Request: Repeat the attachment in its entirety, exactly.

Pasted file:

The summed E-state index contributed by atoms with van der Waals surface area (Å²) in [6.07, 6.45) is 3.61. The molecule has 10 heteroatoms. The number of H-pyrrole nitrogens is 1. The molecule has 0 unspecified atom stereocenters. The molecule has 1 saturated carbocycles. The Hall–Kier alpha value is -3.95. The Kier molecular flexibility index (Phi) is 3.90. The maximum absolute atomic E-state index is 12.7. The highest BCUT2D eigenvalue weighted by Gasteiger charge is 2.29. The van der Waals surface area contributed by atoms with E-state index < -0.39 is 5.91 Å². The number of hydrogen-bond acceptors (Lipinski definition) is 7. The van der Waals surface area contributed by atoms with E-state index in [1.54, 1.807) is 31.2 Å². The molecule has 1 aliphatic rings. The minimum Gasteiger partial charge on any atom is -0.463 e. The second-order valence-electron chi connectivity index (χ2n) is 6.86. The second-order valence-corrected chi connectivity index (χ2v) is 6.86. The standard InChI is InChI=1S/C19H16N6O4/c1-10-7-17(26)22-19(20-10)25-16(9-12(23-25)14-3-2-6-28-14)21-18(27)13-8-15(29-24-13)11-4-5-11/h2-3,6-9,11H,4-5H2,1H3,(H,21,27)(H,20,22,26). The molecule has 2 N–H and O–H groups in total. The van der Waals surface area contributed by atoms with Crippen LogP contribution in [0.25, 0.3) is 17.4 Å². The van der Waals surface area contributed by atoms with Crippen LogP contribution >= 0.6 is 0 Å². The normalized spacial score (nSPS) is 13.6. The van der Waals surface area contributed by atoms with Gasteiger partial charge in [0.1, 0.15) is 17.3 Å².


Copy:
The summed E-state index contributed by atoms with van der Waals surface area (Å²) in [6.07, 6.45) is 3.61. The molecule has 10 heteroatoms. The number of H-pyrrole nitrogens is 1. The molecule has 0 unspecified atom stereocenters. The molecule has 1 saturated carbocycles. The Hall–Kier alpha value is -3.95. The Kier molecular flexibility index (Phi) is 3.90. The maximum absolute atomic E-state index is 12.7. The highest BCUT2D eigenvalue weighted by Gasteiger charge is 2.29. The van der Waals surface area contributed by atoms with E-state index < -0.39 is 5.91 Å². The number of hydrogen-bond acceptors (Lipinski definition) is 7. The van der Waals surface area contributed by atoms with E-state index in [1.54, 1.807) is 31.2 Å². The molecule has 1 aliphatic rings. The minimum Gasteiger partial charge on any atom is -0.463 e. The second-order valence-electron chi connectivity index (χ2n) is 6.86. The second-order valence-corrected chi connectivity index (χ2v) is 6.86. The standard InChI is InChI=1S/C19H16N6O4/c1-10-7-17(26)22-19(20-10)25-16(9-12(23-25)14-3-2-6-28-14)21-18(27)13-8-15(29-24-13)11-4-5-11/h2-3,6-9,11H,4-5H2,1H3,(H,21,27)(H,20,22,26). The molecule has 2 N–H and O–H groups in total. The van der Waals surface area contributed by atoms with Crippen LogP contribution in [0.25, 0.3) is 17.4 Å². The van der Waals surface area contributed by atoms with Crippen LogP contribution >= 0.6 is 0 Å². The normalized spacial score (nSPS) is 13.6. The van der Waals surface area contributed by atoms with Gasteiger partial charge in [0.1, 0.15) is 17.3 Å².